At the National Congress of the Communist Party of China (CPC) last October, Xi not only declared that China “has stood up, grown rich, and is becoming strong” and “with an entirely new posture, now stands tall and firm in the East.” He also urged his rising country to “stride forward at the forefront of the world” and “take center stage” in the world.
More precisely, in the three-and-a-half-hour speech, Xi vowed to turn China into “a global leader in innovation” by 2035 and “a global leader in terms of composite national strength and international influence” by 2050. Implicitly, he set out new ambitions for his country to overtake the US economically by 2035 and in all key areas by the middle of the century.
In many other statements and manifestations, Xi makes clear that the Middle Kingdom is determined to realize its “Chinese Dream” to become a, if not the, leading global power – technologically, economically and militarily.
In fact, Xi’s China is willing to compete with the US not just materially but ideologically as well. In his marathon address to the CPC’s 2017 congress, he claimed that “socialism with Chinese characteristics is now flying high and proud for all to see.” Such socialism, he boasted, is “blazing a new trail for other developing countries to achieve modernization … offers a new option for other countries and nations, who want to speed up their development while preserving their independence” as well as “offers Chinese wisdom and a Chinese approach to solving the problems facing mankind.”
Such self-assertion and self-confidence has further stoked fear and rivalry in America. In his address to the UNGA, President Trump denounced “socialism or communism” and called for “all the nations of the world to resist” it because, in his view, “virtually everywhere socialism has been tried, it has produced suffering, corruption, and decay.” Though he mentioned only Venezuela by name, Trump’s remarks were also pointedly aimed at China, where “Xi Jinping Thought on socialism” is now the guiding ideology.
Of course, not all allegations about China by Trump, Pence and other Trump officials are right and fair. That said, China – or more specifically, its core leader, Xi Jinping – should share a large part of the blame for Washington’s tough posture.
Xinhua’s “Xi Jinping and his era” opus was published only three weeks after the CPC’s 2017 congress, also dubbed Xi Jinping’s congress, as he amassed sweeping power at the five-yearly conclave. Shortly after that, the Trump administration announced its first National Security Strategy, which labeled China as a revisionist authoritarian power that is seeking to “shape a world antithetical to US values and interests.”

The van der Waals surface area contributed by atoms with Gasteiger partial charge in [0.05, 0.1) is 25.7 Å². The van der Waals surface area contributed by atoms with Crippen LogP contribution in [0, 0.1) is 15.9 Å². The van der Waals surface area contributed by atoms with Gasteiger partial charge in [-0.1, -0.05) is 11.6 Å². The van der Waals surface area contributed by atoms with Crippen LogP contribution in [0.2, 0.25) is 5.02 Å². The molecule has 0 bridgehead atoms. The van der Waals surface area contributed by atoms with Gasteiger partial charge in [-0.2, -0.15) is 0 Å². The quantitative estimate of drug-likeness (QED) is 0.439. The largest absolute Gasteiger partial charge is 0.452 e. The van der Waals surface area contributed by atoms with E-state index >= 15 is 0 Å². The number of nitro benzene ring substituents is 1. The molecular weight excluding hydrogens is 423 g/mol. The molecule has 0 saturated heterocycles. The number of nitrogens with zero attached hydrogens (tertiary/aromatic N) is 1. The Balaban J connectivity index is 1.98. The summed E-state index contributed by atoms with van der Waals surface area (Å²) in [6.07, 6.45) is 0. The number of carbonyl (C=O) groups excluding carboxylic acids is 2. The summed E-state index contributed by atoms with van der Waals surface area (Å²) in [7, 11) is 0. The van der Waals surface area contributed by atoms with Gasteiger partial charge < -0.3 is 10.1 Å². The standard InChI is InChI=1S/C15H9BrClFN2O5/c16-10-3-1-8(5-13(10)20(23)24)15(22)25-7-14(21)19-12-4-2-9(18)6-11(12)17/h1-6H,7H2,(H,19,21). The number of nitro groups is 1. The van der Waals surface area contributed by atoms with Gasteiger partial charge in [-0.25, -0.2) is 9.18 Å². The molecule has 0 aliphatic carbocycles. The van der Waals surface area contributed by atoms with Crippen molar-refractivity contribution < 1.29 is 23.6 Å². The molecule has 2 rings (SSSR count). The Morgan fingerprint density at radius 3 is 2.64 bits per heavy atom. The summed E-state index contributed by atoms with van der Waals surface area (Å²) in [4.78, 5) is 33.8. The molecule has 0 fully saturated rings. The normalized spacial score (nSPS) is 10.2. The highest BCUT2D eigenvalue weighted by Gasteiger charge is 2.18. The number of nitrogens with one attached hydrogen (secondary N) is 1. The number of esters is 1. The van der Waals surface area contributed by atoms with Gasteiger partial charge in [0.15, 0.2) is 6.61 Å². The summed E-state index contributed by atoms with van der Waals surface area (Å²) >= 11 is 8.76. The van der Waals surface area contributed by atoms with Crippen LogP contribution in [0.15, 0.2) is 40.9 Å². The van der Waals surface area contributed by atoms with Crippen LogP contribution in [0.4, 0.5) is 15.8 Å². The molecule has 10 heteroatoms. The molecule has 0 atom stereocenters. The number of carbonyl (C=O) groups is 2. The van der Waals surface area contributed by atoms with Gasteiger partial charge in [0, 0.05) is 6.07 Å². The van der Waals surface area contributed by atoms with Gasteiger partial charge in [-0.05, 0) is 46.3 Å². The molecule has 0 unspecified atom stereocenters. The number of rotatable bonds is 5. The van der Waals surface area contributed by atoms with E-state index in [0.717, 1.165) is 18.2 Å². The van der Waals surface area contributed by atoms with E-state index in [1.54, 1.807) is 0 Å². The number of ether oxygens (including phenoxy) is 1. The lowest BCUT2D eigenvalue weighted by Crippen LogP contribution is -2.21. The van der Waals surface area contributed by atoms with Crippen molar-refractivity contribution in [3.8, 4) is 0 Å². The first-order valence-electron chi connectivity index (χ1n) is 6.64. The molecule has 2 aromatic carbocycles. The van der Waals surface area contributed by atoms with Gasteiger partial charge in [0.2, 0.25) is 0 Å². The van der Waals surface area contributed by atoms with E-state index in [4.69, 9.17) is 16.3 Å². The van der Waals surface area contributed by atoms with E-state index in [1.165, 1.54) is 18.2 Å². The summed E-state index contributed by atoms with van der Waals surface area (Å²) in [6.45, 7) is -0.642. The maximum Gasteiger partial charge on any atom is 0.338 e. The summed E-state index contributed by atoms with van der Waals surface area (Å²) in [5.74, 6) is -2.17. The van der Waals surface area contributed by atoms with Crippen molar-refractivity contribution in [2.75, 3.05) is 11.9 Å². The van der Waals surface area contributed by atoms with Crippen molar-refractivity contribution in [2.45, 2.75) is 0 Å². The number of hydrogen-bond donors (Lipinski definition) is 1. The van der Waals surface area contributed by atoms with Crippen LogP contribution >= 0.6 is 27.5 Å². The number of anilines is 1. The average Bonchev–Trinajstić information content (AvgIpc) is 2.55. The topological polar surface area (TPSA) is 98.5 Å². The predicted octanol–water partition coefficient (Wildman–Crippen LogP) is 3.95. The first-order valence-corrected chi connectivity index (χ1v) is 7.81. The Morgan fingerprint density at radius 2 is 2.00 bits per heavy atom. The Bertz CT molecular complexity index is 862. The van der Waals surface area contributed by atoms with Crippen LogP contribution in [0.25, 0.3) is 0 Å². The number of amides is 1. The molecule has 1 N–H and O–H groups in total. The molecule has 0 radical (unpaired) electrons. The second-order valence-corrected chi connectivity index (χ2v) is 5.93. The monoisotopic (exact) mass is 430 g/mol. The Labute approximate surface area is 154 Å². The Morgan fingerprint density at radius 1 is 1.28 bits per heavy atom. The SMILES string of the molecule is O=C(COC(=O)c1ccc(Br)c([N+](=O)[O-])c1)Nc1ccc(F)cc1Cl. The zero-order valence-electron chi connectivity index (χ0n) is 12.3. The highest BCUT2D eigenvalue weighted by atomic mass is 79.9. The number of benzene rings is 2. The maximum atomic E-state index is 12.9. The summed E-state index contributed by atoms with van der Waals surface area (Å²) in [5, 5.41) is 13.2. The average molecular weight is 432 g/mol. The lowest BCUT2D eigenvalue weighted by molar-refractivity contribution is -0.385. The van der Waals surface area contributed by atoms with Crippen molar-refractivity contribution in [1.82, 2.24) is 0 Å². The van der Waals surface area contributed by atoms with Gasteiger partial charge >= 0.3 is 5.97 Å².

Its National Defense Strategy and Nuclear Posture Review, released shortly afterward, also painted the communist-run state very adversely. In effect, in the first two strategies, the People’s Republic was put first among the four biggest security challenges facing the US while in the last document, it was placed second, after Russia.
Beijing has blamed Trump and his “America first” policy for the worsening relationship. But while they find themselves at odds with many of Trump’s domestic and foreign policies, when it comes to China, American politicians across the political spectrum, by and large, agree with his diagnosis and treatment.
For instance, on trade, prominent Democratic Party figures such as Senate Minority Leader Chuck Schumer have publicly called China America’s “real trade enemy” and praised the Republican president’s “actions on China.” There is also bipartisan support for Taiwan in the US Congress, where the two parties seldom reach a consensus on any key issue. A cross-party group of lawmakers has recently called for sanctions on Chinese officials responsible for human-rights abuses against Muslim Uighurs in Xinjiang.
Speaking at the Washington-based Council on Foreign Relations last month, Wang Yi, Chinese state councilor and foreign minister, said: “I don’t think China will become the United States, and China will not challenge the United States. Still less will China take the place of the United States.”
His remarks were aimed at dissuading the American concern that “China is about to seek hegemony in the future and even challenge or displace US leadership,” which he called “a serious strategic misjudgment.”
Yet such remarks are hardly reassuring or convincing. The one that has made “a serious strategic misjudgment” is not Trump’s America but rather Xi’s China. It is Xi’s authoritarian and forceful posturing that has fueled America’s fear of his country. For example, had he followed Deng Xiaoping’s “bide your time, hide your strength” axiom – wise advice that China followed until 2012 when Xi came to power – he definitely wouldn’t have bred so much alarm and pushback from the US.